• How To Become A Great Personal Trainer

    For many, personal training can be a passion but a difficult career choice. If you're say, an estate agent, chances are you work a nine to five and can have evenings and weekends to yourself. As a personal trainer you have no such luxury. In fact you'll probably find yoruself working high anti-social hours including evenings and weekends.

    Last year I met up with Dean Elliot a experienced personal trainer at a conference trade show. He's been in the business for over 16 years and there's not much he doesn't know. For the last 5 years, he's been working as a PT Manager for one of the big UK personal training companies giving him insight from both a trainers point of view and in managing a large team of trainers. We had a great chat and talked a lot about the Industry and the role of a PT and how personal trainers need to always excel to keep hold of their clients. Let's face it, most personal trainers will do their best to make themselves available for their clients. We are in a client-focused Industry and its important to make sure we provide a level of service that will retain that client (and maybe lead to referrals). But the fall-out rate from the Industry is very high with many personal trainers not fully realising how difficult it can be to win and hold on to clients. Clients come and go and there can be great monthly fluctuations with earnings. Lets take this week for example. With the onset of heavy snow I have had numerous clients call me to cancel sessions. Great to catch up with my friends or add a few extra workouts, but not good for my earnings.

    To build a sustainable business in personal training there will always be fluctuations in income. Even the worlds top trainers have clients that come and clients that go. You're no different. One key area where a lot of trainers fail is in understanding the clients 'wants' and creating a demand for the exact service that you provide. It can be as simple as phoning your clients between sessions to find out how they are getting on, reminding them about keeping that food log or simnply saying 'well done' on a great workout this morning.

    Personal trainers have to move away from the idea that they are with their client just for the hour the client pays for. The reality is that the relationship needs to extent beyond that. Okay, so don't show up at the clients door uninvited and certainly don't stalk them - that's not cool! But your clients really will appreciate the fact that you care - about them and their goals. Thats the main reason they hired you in the first place. They need accountability.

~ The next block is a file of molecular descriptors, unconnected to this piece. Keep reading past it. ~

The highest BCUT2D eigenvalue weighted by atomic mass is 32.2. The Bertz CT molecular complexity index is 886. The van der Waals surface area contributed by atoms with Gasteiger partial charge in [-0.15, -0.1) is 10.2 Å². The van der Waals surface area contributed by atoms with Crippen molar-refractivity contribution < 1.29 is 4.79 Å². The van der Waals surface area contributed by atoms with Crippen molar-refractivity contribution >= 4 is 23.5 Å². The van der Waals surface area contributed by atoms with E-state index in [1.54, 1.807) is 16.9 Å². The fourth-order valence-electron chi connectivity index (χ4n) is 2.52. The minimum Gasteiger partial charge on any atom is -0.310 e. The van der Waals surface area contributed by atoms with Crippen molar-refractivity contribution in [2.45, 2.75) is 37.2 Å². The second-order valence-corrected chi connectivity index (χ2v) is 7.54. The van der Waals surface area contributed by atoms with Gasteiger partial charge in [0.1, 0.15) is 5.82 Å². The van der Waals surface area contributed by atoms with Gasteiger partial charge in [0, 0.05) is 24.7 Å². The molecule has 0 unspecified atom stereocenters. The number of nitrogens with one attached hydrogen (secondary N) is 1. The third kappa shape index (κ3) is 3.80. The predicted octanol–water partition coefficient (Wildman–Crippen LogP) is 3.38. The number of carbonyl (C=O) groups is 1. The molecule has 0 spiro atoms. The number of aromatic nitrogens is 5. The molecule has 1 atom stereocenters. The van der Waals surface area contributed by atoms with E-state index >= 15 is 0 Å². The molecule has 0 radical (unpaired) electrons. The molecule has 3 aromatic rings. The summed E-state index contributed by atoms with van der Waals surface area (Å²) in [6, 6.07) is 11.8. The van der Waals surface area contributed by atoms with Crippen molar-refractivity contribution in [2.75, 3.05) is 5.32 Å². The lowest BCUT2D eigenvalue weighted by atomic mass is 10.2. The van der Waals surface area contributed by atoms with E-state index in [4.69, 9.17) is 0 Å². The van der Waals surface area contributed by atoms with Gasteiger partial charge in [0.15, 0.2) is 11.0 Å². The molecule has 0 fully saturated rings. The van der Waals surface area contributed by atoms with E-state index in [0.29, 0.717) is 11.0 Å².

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    I always try to set my clients goals throughout their training programs. It may be that by the end of 4 months I want them to be able to run 5k. Now this may be something that I suggest rather than them, but most clients who really want to get in shape will feel that they now have a goal rather than just the numbers on the scales. Give clients a goal of simply numbers on the scale and when they fall short they will invariably become despondent and wonder why they are bothering. I remind all my clients that getting fit and in shape is about way more than just the figures on the scales.

    By developing plans and strategies to look after your clients and keep them motivated is the best way to ensure you're able to ride out the occasional 'fallouts' and retain a core client base that really earns you a living and one you can be truly proud of.

  • New Year, New Body!

    It is a rather cliched slogan but there is definitely something about the new year that denotes change and new beginnings. As thousands of people commit to making this the year they drop that dress size or lose that spare tyre, I wonder how many will reach their goals and still be focused by the start of Spring.

    Motivation is a funny thing and we all need to focus on our goals. I always recommend to my clients that they look at their goals and try to break them down into manageable "chuncks". This means making smaller goals and taking small steps to achieve them. So rather than having a goal of 5 stone weight loss, we'll start with a stone and that will be our first mini-goal. Once the client achieves this first mini-goal, I congratulate them and we move to goal two. By following this example I find my clients are far more inclined to see their goals through beyond Spring and into the longer term.

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  • Kettlebell Fitness

    Time to get my new KB's today. My first client of the day loves these KB and I said I would buy some more today. I have to confess I love using these things. It's always a challenge having a new client get to grips with the posture and technique for kettlebells but Rachel just took to it like a duck to water. kettlebells
    I recently read about the sandbag kettlebell which aims to offer the benefits of normally KB's but with the instability of sand. May prove interesting..

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